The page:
Synopses & Reviews
In the months following its initial release, Guant¡namo: What the World Should Know has proved to be a disturbingly accurate account of the Bush administration's tangle with civil liberties and torture. Written by Michael Ratner (Center for Constitutional Rights President and co-consul on the case of Rasul v. Bush)and Ellen Ray (Institute for Media Analysis President), Guantanamo is the most authoritative documentation to date on President Bush's moves toward a network of detention centers--a system without accountability, which flouts U.S. and international law.
With a resource section that includes the Gonzales memo to President Bush and excerpts from the Geneva Conventions, Guantanamo provides strong evidence of Ratner explains how Gonzales and the Bush Administration are acting to radically alter America's historic commitment to civil and human rights, and why all Americans should resist what is being done in our name.
Gathered together for the first time, Guant¡namo: What the World Should Know includes the governmental memorandum that led to the conditions at the Naval Station at Guantanamo Bay, Abu Ghraib and beyond.
Ratner and Ray give the definitive account of what led to the current conditions at Guant¡namo and the importance of continuing to fight against the violations of U.S. and international law undertaken by the United States since 9-11. This book is a must-read for anyone concerned with the rule of law, liberty, democracy--and the right to dissent.
Tis the season...for political nonfiction
Guantanamo is a profoundly disturbing portrait of the history of the U.S naval station in Cuba and those detained there. Prisoners of war and even civilians, carefully recategorized as "enemy combatants," may be held there indefinitely, on no formal charges and without access to legal counsel or a hearing in court, and even allegedly tortured in hopes of producing intelligence that may improve national security. This small book consists largely of transcripts if interviews with Michael Ratner, an attorney working with the Center for Constitutional Rights on behalf of the detainees in Guantanamo (some of them held there since 2002). He gives stark information about conditions within the prison as well as the ongoing struggle to give the detainees a fair hearing in court. Much of it is drawn directly from government and court sources. If our government is going to "nuance" its commitment to the Geneva Convention and its protections for prisoners of war, we owe it to each other to make civil liberty concessions deliberately, with informed consent. If we don't bother to look squarely at Guantanamo and the detainees--and the implications for our own basic freedoms the situation entails--we have no one but ourselves to blame for the erosion of those rights. This is a book you must read.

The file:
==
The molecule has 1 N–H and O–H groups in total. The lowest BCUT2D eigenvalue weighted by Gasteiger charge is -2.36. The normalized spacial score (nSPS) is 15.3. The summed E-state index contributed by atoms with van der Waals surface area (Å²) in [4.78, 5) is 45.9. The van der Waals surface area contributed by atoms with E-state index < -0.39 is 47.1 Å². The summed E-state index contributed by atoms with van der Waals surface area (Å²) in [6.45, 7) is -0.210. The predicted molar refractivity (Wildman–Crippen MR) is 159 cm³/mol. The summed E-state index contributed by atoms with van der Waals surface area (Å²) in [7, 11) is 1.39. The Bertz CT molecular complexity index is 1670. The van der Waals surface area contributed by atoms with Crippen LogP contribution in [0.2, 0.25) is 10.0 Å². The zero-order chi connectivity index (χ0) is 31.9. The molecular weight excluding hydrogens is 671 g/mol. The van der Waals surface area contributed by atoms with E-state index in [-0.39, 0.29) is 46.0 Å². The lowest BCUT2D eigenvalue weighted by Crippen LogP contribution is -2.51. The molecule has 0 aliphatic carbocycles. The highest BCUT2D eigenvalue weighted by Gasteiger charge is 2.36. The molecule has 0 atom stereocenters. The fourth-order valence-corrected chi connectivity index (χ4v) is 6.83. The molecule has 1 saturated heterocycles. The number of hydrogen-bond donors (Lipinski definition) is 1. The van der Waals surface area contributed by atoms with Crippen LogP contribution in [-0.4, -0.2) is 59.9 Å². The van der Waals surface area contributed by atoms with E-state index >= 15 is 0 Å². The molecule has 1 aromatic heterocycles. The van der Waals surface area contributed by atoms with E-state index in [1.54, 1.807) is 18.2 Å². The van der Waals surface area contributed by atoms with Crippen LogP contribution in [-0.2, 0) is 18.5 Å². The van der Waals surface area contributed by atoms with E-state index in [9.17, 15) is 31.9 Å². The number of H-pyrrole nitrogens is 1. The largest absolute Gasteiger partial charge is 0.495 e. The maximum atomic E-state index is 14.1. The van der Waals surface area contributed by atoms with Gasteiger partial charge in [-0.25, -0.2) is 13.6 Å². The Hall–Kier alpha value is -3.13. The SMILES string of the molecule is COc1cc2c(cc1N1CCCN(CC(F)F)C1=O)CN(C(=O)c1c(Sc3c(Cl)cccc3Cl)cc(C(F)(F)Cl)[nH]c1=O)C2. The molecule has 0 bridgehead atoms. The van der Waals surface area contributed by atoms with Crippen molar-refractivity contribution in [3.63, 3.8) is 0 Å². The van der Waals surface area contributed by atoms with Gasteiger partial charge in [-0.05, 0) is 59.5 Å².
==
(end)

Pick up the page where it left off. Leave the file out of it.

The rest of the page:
Human Rights Lawyer Michael Ratner and Journalist Ellen Ray sit down to talk about what's really going on at Guantanamo and what it means for the future of civil liberties in America and in the world.
Including "A President Beyond the Law" by Anthony Lewis
For two and a half years the U.S. military imprisoned and interrogated more than 700 Muslims from 44 countries at Guantanamo Naval Base in Cuba, without filing charges against them or granting them access to lawyers or family. The U.S. administration insists that these anonymous prisoners have no rights, that the "war on terrorism" gives President Bush the power to designate people (including American citizens) as "enemy combatants," to be held indefinitely and interrogated for as long and as intensively as their captors wish, often fifteen hours a day, seven days a week. Guantanamo teams Michael Ratner, lead cousel on the case before the Supreme Court, with political journalist Ellen Ray to reveal the truth about the government, the prisoners, and the legal and human rights involved.
Guantanamo: What the World Should Know teams human rights lawyer Michael Ratner with political journalist Ellen Ray to reveal the truth about Guantanamo Bay Naval Station and the creation of a new network of U.S. detention camps around the world.
About the Author
Michael Ratner is President of the Center for Constitutional Rights. He serves as co-counsel in Rasul v. Bush, the historic case of Guant¡namo detainees currently before the U.S. Supreme Court.
Under Ratner's leadership, the Center has aggressively challenged the constitutional and international law violations undertaken by the United States post-9/11, including the constitutionality of indefinite detention and the restrictions on civil liberties as defined by the unfolding terms of a permanent war. In the 1990s Ratner acted as a principal counsel in the successful suit to close the camp for HIV-positive Haitian refugees on Guant¡namo Bay. He has written and consulted extensively on Guant¡namo, the Patriot Act, military tribunals, and civil liberties in the post-9/11 world.
He has also been a lecturer of international human rights litigation at the Yale Law School and the Columbia School of Law, president of the National Lawyers Guild, special Counsel to Haitian President Jean-Bertrand Aristide to assist in the prosecution of human rights crimes, and radio co-host for the civil rights show Law and Disorder. Ellen Ray is President of the Institute for Media Analysis and the author and editor of numerous books and magazines on U.S. intelligence and international politics. She is co-editor with William Schaap of Bioterror: Manufacturing Wars the American Way and Covert Action: The Root of Terrorism, both published by Ocean Press in 2003.